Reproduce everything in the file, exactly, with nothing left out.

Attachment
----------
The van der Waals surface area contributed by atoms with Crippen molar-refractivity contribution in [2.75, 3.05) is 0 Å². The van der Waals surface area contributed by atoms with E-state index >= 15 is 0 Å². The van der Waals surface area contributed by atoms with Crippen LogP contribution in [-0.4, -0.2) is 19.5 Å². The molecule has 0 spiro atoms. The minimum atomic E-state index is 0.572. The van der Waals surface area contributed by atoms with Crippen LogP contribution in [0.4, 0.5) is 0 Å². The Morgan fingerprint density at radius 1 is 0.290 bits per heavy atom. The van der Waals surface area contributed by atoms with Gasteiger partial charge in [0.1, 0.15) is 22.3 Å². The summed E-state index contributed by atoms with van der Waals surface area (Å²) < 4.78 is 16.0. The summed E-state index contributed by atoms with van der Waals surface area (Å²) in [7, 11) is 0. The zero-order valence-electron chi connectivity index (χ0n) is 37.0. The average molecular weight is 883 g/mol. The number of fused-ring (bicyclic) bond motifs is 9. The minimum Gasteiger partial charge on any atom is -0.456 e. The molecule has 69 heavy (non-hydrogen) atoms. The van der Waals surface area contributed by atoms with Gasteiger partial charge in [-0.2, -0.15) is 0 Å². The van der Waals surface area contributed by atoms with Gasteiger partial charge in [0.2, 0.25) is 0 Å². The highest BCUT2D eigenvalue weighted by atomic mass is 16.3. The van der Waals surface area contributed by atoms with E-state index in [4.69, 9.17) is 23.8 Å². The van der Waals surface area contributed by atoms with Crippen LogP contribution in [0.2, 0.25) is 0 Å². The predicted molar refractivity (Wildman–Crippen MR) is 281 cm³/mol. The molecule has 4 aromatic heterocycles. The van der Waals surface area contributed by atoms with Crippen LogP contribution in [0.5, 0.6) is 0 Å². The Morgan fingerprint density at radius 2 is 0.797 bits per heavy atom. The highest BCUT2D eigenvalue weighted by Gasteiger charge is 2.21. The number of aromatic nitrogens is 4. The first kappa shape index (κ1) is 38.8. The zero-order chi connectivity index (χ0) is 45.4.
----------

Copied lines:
The van der Waals surface area contributed by atoms with Crippen molar-refractivity contribution in [2.75, 3.05) is 0 Å². The van der Waals surface area contributed by atoms with E-state index >= 15 is 0 Å². The van der Waals surface area contributed by atoms with Crippen LogP contribution in [-0.4, -0.2) is 19.5 Å². The molecule has 0 spiro atoms. The minimum atomic E-state index is 0.572. The van der Waals surface area contributed by atoms with Crippen LogP contribution in [0.4, 0.5) is 0 Å². The Morgan fingerprint density at radius 1 is 0.290 bits per heavy atom. The van der Waals surface area contributed by atoms with Gasteiger partial charge in [0.1, 0.15) is 22.3 Å². The summed E-state index contributed by atoms with van der Waals surface area (Å²) < 4.78 is 16.0. The summed E-state index contributed by atoms with van der Waals surface area (Å²) in [7, 11) is 0. The zero-order valence-electron chi connectivity index (χ0n) is 37.0. The average molecular weight is 883 g/mol. The number of fused-ring (bicyclic) bond motifs is 9. The minimum Gasteiger partial charge on any atom is -0.456 e. The molecule has 69 heavy (non-hydrogen) atoms. The van der Waals surface area contributed by atoms with Gasteiger partial charge in [-0.2, -0.15) is 0 Å². The van der Waals surface area contributed by atoms with Gasteiger partial charge in [0.2, 0.25) is 0 Å². The highest BCUT2D eigenvalue weighted by atomic mass is 16.3. The van der Waals surface area contributed by atoms with E-state index in [4.69, 9.17) is 23.8 Å². The van der Waals surface area contributed by atoms with Crippen LogP contribution in [0.2, 0.25) is 0 Å². The predicted molar refractivity (Wildman–Crippen MR) is 281 cm³/mol. The molecule has 4 aromatic heterocycles. The van der Waals surface area contributed by atoms with Crippen LogP contribution in [0.5, 0.6) is 0 Å². The Morgan fingerprint density at radius 2 is 0.797 bits per heavy atom. The highest BCUT2D eigenvalue weighted by Gasteiger charge is 2.21. The number of aromatic nitrogens is 4. The first kappa shape index (κ1) is 38.8. The zero-order chi connectivity index (χ0) is 45.4.